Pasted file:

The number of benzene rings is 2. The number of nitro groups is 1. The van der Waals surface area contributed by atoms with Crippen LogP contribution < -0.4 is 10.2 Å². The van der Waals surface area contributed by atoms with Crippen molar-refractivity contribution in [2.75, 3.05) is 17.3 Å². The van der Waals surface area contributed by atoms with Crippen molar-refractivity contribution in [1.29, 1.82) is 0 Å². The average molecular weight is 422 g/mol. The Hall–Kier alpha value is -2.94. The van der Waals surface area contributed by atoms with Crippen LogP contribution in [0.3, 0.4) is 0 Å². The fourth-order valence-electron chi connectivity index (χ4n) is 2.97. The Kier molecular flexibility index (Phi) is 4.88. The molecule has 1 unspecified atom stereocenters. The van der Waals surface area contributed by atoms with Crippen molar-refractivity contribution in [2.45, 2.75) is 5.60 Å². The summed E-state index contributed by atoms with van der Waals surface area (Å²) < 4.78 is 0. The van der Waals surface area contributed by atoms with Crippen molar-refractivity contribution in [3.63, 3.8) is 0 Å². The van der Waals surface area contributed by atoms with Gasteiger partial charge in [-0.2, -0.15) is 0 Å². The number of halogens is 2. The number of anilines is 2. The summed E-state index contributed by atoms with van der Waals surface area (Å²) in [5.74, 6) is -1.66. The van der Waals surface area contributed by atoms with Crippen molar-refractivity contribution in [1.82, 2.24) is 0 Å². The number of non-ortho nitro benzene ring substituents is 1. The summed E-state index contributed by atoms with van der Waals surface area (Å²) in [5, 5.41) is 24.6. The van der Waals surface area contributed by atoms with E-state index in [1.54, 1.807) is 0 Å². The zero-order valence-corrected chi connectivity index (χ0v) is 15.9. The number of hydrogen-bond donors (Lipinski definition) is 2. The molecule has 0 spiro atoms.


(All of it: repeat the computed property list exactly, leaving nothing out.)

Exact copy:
The number of benzene rings is 2. The number of nitro groups is 1. The van der Waals surface area contributed by atoms with Crippen LogP contribution < -0.4 is 10.2 Å². The van der Waals surface area contributed by atoms with Crippen molar-refractivity contribution in [2.75, 3.05) is 17.3 Å². The van der Waals surface area contributed by atoms with Crippen molar-refractivity contribution in [1.29, 1.82) is 0 Å². The average molecular weight is 422 g/mol. The Hall–Kier alpha value is -2.94. The van der Waals surface area contributed by atoms with Crippen LogP contribution in [0.3, 0.4) is 0 Å². The fourth-order valence-electron chi connectivity index (χ4n) is 2.97. The Kier molecular flexibility index (Phi) is 4.88. The molecule has 1 unspecified atom stereocenters. The van der Waals surface area contributed by atoms with Crippen molar-refractivity contribution in [2.45, 2.75) is 5.60 Å². The summed E-state index contributed by atoms with van der Waals surface area (Å²) < 4.78 is 0. The van der Waals surface area contributed by atoms with Crippen molar-refractivity contribution in [3.63, 3.8) is 0 Å². The van der Waals surface area contributed by atoms with Gasteiger partial charge in [-0.2, -0.15) is 0 Å². The number of halogens is 2. The number of anilines is 2. The summed E-state index contributed by atoms with van der Waals surface area (Å²) in [5.74, 6) is -1.66. The van der Waals surface area contributed by atoms with Crippen molar-refractivity contribution in [1.82, 2.24) is 0 Å². The number of non-ortho nitro benzene ring substituents is 1. The summed E-state index contributed by atoms with van der Waals surface area (Å²) in [5, 5.41) is 24.6. The van der Waals surface area contributed by atoms with E-state index in [1.54, 1.807) is 0 Å². The zero-order valence-corrected chi connectivity index (χ0v) is 15.9. The number of hydrogen-bond donors (Lipinski definition) is 2. The molecule has 0 spiro atoms.